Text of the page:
The Wright Edge
Doc Wright is the owner/craftsman of The Wright Edge, an artisan woodworking business in Dallas, Texas. From start to finish, each piece is handled only by Doc or his business partner including sourcing/cutting down, milling, and drying. He uses locally sourced, 100% regionally native wood.
Lagoon by The Wright Edge
Age: ~175-200 years old
Harvest location: Livingston, Texas
Description: Black walnut slab that was freehand routered out to give 4 layers of depth. These contours were then filled with different shades of WEST SYSTEM Epoxy colored turquoise to give it 3D depth. This piece was designed and made for Dallasites101.
Featured image (top) Lagoon.
Species: Spalted Pecan
Age: ~150 years old
Harvest location: Red Oak, Texas
Description: Two Spalted Pecan slabs cut diagonally, then carefully encased in clear WEST SYSTEM Epoxy to flow with the grain in a diagonal direction to appear as if it’s drifting. 3 out of 4 corners are clear WEST SYSTEM Epoxy and the fourth corner is a corner piece of pecan. It truly has a one-of-a-kind feel.
Illinois Institute of Technology
Students at IIT designed and built this baroque sculpture named The Iron Chapel. The intent of the project was for students to explore the principles of the baroque era through the use of modern materials.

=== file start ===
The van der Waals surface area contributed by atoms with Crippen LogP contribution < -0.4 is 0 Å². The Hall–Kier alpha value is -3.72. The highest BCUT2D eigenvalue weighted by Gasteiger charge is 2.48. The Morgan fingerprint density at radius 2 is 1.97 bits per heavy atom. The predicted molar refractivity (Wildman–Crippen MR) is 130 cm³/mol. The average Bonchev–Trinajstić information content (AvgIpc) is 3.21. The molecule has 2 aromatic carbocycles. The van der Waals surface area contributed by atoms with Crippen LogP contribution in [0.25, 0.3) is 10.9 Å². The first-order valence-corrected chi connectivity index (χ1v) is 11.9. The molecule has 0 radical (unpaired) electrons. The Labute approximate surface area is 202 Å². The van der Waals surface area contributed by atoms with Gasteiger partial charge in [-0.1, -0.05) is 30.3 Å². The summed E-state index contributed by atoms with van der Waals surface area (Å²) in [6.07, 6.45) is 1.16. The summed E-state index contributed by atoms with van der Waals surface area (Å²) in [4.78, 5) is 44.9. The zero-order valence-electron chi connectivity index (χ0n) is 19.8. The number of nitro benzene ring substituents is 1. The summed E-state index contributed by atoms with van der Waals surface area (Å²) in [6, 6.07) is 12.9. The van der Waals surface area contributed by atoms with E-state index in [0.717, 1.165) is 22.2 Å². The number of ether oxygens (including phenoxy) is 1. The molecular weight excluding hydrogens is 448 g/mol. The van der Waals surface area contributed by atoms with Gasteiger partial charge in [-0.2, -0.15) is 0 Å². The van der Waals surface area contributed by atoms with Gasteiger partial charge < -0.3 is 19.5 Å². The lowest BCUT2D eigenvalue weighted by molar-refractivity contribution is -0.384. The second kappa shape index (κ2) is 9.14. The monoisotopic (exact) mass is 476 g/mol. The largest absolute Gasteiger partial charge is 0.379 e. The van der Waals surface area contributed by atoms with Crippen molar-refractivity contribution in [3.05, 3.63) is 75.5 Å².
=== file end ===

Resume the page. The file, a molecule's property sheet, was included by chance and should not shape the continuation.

The primary inspiration for the chapel was the dramatic lighting created by the architecture of the period. To achieve this drama in their structure the students built panels that they assembled into columns which connect at the top to create a triangular profile. The positions of the overlapping panels creates apertures that allow light to pass through the walls of the structure supplementing the light from the oculus in the above. The shifting perspective of the viewer gives the structure a life of its own.
The use of carbon fiber allowed them to explore form, work with a singular material and have a lighter weight and therefore more manageable fabrication process.
Cedar Strip Skiff
Custom Shipping Transfer Pallet
The Gougeon Brothers shipping department was undergoing a relocation a few weeks ago. In the process of their move, Daryl decided the previous shipping transfer pallet was looking rather tired and needed to be replaced. The shipping department’s only request was to incorporate the U of M logo.
Daryl wet out 3 layers of 737 Biaxial Fiberglass with 105/207 he tinted blue. He let that cure until tacky then added the legs constructed from scrap cardboard honeycomb core. The next day the legs were covered with fiberglass wet out with blue tinted epoxy. The third day he flipped the pallet over and created a wall around the perimeter of the top using our 883 Vacuum Bag Sealant. He rolled a thin layer of 105/207 onto the top and waited for it to become tacky before applying a U of M yard flag to the center of the pallet. With the flag adhered to the surface so it couldn’t float, he covered the pallet top with about a 1/4″ of epoxy completely encapsulating the flag. After curing over the weekend, he removed the sealant, sanded the sharp edges and installed it in our shipping department.